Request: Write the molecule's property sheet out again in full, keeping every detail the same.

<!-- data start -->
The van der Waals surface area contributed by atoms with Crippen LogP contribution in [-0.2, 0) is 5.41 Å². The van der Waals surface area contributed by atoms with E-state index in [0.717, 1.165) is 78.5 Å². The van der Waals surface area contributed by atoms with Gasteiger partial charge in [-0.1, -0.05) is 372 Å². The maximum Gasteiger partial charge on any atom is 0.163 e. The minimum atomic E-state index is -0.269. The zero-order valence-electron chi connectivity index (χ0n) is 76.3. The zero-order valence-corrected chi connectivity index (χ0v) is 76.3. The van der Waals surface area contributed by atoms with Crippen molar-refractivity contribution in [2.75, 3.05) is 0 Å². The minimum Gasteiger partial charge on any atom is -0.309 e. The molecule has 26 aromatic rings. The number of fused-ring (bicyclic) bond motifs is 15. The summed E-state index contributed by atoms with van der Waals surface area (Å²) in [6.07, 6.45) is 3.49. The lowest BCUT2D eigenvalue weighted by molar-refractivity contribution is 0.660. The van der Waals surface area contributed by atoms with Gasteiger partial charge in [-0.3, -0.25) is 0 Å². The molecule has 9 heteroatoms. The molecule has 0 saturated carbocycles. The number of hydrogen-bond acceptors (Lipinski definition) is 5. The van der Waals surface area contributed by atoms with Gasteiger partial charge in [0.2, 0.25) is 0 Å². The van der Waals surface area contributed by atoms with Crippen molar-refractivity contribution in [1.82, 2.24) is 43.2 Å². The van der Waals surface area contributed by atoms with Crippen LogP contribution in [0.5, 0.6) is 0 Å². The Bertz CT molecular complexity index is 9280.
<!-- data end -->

The van der Waals surface area contributed by atoms with Crippen LogP contribution in [-0.2, 0) is 5.41 Å². The van der Waals surface area contributed by atoms with E-state index in [0.717, 1.165) is 78.5 Å². The van der Waals surface area contributed by atoms with Gasteiger partial charge in [-0.1, -0.05) is 372 Å². The maximum Gasteiger partial charge on any atom is 0.163 e. The minimum atomic E-state index is -0.269. The zero-order valence-electron chi connectivity index (χ0n) is 76.3. The zero-order valence-corrected chi connectivity index (χ0v) is 76.3. The van der Waals surface area contributed by atoms with Crippen molar-refractivity contribution in [2.75, 3.05) is 0 Å². The minimum Gasteiger partial charge on any atom is -0.309 e. The molecule has 26 aromatic rings. The number of fused-ring (bicyclic) bond motifs is 15. The summed E-state index contributed by atoms with van der Waals surface area (Å²) in [6.07, 6.45) is 3.49. The lowest BCUT2D eigenvalue weighted by molar-refractivity contribution is 0.660. The van der Waals surface area contributed by atoms with Gasteiger partial charge in [-0.3, -0.25) is 0 Å². The molecule has 9 heteroatoms. The molecule has 0 saturated carbocycles. The number of hydrogen-bond acceptors (Lipinski definition) is 5. The van der Waals surface area contributed by atoms with Gasteiger partial charge in [0.2, 0.25) is 0 Å². The van der Waals surface area contributed by atoms with Crippen molar-refractivity contribution in [1.82, 2.24) is 43.2 Å². The van der Waals surface area contributed by atoms with Crippen LogP contribution in [0.5, 0.6) is 0 Å². The Bertz CT molecular complexity index is 9280.